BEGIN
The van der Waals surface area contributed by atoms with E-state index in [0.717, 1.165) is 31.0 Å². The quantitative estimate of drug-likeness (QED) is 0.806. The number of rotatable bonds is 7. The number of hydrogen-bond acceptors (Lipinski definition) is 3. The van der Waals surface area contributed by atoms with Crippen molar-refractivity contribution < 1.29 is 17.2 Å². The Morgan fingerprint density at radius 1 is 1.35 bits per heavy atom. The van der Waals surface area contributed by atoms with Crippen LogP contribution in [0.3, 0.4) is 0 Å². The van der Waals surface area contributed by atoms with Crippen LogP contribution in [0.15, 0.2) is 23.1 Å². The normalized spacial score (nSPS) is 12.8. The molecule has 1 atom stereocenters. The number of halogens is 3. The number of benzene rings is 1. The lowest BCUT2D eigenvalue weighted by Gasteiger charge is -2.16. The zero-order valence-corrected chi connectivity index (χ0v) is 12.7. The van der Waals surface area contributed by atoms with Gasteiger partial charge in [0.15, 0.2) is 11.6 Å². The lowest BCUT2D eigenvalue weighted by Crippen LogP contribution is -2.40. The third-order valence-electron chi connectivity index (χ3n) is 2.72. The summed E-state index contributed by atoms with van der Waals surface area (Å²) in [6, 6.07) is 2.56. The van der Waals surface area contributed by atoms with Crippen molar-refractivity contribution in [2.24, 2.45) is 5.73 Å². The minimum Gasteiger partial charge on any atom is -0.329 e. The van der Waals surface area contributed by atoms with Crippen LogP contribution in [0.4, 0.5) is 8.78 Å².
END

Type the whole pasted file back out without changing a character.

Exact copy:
The van der Waals surface area contributed by atoms with E-state index in [0.717, 1.165) is 31.0 Å². The quantitative estimate of drug-likeness (QED) is 0.806. The number of rotatable bonds is 7. The number of hydrogen-bond acceptors (Lipinski definition) is 3. The van der Waals surface area contributed by atoms with Crippen molar-refractivity contribution < 1.29 is 17.2 Å². The Morgan fingerprint density at radius 1 is 1.35 bits per heavy atom. The van der Waals surface area contributed by atoms with Crippen LogP contribution in [0.3, 0.4) is 0 Å². The van der Waals surface area contributed by atoms with Crippen LogP contribution in [0.15, 0.2) is 23.1 Å². The normalized spacial score (nSPS) is 12.8. The molecule has 1 atom stereocenters. The number of halogens is 3. The number of benzene rings is 1. The lowest BCUT2D eigenvalue weighted by Gasteiger charge is -2.16. The zero-order valence-corrected chi connectivity index (χ0v) is 12.7. The van der Waals surface area contributed by atoms with Gasteiger partial charge in [0.15, 0.2) is 11.6 Å². The lowest BCUT2D eigenvalue weighted by Crippen LogP contribution is -2.40. The third-order valence-electron chi connectivity index (χ3n) is 2.72. The summed E-state index contributed by atoms with van der Waals surface area (Å²) in [6, 6.07) is 2.56. The van der Waals surface area contributed by atoms with Crippen molar-refractivity contribution in [2.24, 2.45) is 5.73 Å². The minimum Gasteiger partial charge on any atom is -0.329 e. The van der Waals surface area contributed by atoms with Crippen LogP contribution in [0.4, 0.5) is 8.78 Å².